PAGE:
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What do assumptions make of you?

Or what do you make of assumptions? Are assumptions good or bad?

We hear the cliche all too much about what assumptions make of you and me, but have you ever thought about how much that cliche assumes? Next time somebody says something like that to you, make a simple little request. Ask, “How can I avoid making assumptions in the future?”

Whatever answer they give you will be both wrong and laden with assumptions.

But the funny thing is, there really is a great way to find your assumptions. All you have to do is take a normal every day argument and complete it.

The point is, we usually put our arguments before the public or our opponent in a form that is far from complete. For example, I got a kick out of Matt Damon’s terror over Sarah Palin. You can see the video easily enough since Americans widely assume that movie stars know a lot about politics.

What he said was something like this: I need to know if she believes that dinosaurs lived on earth 4000 years ago. I need to know that because she’s going to have the nuclear code.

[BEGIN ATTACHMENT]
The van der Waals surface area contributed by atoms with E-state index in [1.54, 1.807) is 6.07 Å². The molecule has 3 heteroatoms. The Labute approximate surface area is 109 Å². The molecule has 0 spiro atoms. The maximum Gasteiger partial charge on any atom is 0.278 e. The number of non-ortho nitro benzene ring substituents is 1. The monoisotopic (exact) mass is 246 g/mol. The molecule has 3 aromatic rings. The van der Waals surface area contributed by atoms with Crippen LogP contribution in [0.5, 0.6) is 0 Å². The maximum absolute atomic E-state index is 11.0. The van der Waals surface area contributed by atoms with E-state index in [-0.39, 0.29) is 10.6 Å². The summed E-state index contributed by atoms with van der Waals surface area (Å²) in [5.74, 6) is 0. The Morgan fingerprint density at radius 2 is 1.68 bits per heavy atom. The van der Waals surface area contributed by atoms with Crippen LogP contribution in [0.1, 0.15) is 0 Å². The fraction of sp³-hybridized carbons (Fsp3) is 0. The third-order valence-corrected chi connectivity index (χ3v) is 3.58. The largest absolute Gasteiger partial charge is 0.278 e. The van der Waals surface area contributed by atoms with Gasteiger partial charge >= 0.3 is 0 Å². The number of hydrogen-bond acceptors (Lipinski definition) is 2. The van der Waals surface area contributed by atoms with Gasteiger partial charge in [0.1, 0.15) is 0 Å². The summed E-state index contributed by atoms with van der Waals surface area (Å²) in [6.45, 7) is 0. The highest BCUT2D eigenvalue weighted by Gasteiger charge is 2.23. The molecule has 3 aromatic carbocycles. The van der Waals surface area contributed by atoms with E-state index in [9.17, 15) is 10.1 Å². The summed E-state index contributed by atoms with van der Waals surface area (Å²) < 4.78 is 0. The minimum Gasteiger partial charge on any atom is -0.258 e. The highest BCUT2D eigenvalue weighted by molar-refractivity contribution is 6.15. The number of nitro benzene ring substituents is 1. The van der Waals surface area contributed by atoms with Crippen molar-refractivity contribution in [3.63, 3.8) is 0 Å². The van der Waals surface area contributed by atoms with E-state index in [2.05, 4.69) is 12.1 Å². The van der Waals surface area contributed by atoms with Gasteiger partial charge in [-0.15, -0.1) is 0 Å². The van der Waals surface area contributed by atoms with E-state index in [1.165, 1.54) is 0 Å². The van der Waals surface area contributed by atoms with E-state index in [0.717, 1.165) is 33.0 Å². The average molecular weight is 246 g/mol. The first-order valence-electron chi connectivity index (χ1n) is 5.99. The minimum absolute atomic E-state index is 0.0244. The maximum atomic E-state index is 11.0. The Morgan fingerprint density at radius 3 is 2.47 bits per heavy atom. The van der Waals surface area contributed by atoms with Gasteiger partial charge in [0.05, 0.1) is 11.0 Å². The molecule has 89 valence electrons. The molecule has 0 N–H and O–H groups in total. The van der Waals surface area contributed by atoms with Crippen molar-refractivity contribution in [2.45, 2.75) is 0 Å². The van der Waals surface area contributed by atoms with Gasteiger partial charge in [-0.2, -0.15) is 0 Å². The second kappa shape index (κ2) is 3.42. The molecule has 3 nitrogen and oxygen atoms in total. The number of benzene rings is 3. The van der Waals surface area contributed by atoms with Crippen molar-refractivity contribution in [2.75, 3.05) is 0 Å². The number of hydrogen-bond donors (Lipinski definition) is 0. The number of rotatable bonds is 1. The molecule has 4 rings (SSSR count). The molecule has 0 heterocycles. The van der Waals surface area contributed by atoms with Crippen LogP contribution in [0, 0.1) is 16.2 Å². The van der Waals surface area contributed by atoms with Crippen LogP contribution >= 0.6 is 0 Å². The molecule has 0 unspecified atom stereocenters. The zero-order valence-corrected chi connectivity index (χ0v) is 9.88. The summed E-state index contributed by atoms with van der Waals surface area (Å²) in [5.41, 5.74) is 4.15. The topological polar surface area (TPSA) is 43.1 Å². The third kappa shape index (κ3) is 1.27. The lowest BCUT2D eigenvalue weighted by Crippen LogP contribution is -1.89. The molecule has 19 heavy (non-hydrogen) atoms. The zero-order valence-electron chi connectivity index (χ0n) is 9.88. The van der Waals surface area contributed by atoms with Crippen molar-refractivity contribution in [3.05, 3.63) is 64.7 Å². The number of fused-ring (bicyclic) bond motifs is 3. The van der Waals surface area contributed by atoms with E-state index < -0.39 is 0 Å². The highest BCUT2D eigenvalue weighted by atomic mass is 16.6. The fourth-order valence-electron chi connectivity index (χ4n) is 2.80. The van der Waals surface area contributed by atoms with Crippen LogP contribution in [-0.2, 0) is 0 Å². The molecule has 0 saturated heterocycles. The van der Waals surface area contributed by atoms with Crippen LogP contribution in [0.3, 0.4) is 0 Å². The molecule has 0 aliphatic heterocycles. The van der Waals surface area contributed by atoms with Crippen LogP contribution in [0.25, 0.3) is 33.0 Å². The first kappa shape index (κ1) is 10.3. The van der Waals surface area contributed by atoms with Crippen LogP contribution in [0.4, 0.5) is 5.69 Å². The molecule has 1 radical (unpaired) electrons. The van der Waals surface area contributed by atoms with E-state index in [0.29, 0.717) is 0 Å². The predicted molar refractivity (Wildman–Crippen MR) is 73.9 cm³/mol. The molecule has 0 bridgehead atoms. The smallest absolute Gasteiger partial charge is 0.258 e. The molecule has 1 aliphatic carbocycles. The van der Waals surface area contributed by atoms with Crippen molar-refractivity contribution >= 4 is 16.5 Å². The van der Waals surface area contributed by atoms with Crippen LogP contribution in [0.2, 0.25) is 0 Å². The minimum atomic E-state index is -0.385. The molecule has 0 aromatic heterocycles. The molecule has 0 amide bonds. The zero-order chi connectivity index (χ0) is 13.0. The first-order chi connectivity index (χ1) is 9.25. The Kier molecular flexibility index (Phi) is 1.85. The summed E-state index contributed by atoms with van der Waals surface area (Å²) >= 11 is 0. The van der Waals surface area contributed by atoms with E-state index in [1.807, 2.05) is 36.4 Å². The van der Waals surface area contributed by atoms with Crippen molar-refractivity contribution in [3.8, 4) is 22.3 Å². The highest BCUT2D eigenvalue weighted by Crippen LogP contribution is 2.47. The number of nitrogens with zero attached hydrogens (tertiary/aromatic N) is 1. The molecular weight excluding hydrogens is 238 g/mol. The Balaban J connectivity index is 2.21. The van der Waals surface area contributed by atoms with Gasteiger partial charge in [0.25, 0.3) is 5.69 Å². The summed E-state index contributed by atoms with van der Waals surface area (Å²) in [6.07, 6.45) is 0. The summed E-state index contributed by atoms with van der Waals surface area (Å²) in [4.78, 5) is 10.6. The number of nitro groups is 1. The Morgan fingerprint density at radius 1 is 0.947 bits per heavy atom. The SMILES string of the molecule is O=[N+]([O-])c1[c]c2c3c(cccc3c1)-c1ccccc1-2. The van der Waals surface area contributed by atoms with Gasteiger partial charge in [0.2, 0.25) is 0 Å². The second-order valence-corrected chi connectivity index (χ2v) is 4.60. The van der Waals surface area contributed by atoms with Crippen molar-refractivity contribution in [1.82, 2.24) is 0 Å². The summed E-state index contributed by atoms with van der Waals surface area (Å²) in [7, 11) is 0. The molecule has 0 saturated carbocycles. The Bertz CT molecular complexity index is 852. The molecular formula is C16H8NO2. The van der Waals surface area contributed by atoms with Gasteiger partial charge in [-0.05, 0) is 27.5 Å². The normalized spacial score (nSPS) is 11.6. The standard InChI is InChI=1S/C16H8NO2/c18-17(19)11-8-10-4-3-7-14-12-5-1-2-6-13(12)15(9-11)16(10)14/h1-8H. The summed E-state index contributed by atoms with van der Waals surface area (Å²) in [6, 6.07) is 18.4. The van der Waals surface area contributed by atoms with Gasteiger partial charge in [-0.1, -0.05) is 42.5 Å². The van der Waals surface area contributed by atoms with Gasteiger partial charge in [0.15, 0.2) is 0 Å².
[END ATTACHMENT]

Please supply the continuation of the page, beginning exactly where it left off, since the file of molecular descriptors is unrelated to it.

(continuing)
Damon clearly has a flair for the dramatic, and if the dramatic doesn’t take advantage of indirection then I’m in Rio De Janeiro right now. Let’s try to see if he actually has an argument here by trying to complete it.

Sarah Palin may believe that dinosaurs lived on earth 4000 years ago.
Sarah Palin will have access to the codes for nuclear bombs.

Clearly he is implying that she is dangerous, so let’s just add that.

Sarah Palin will be dangerous.

So why will she be dangerous? Because she may believe that dinosaurs roamed the earth 4000 years ago.

So what is the link between the conclusion and the premise? That link is the assumption we are looking for. In this case, the general principle on which Damon’s argument rests is that everybody who believes that dinosaurs roamed the earth 4000 years ago is dangerous or at least that enough of them are that Sarah can’t be trusted.

Well, OK. Now we’re a step closer to an actual argument and we have identified the assumption behind it.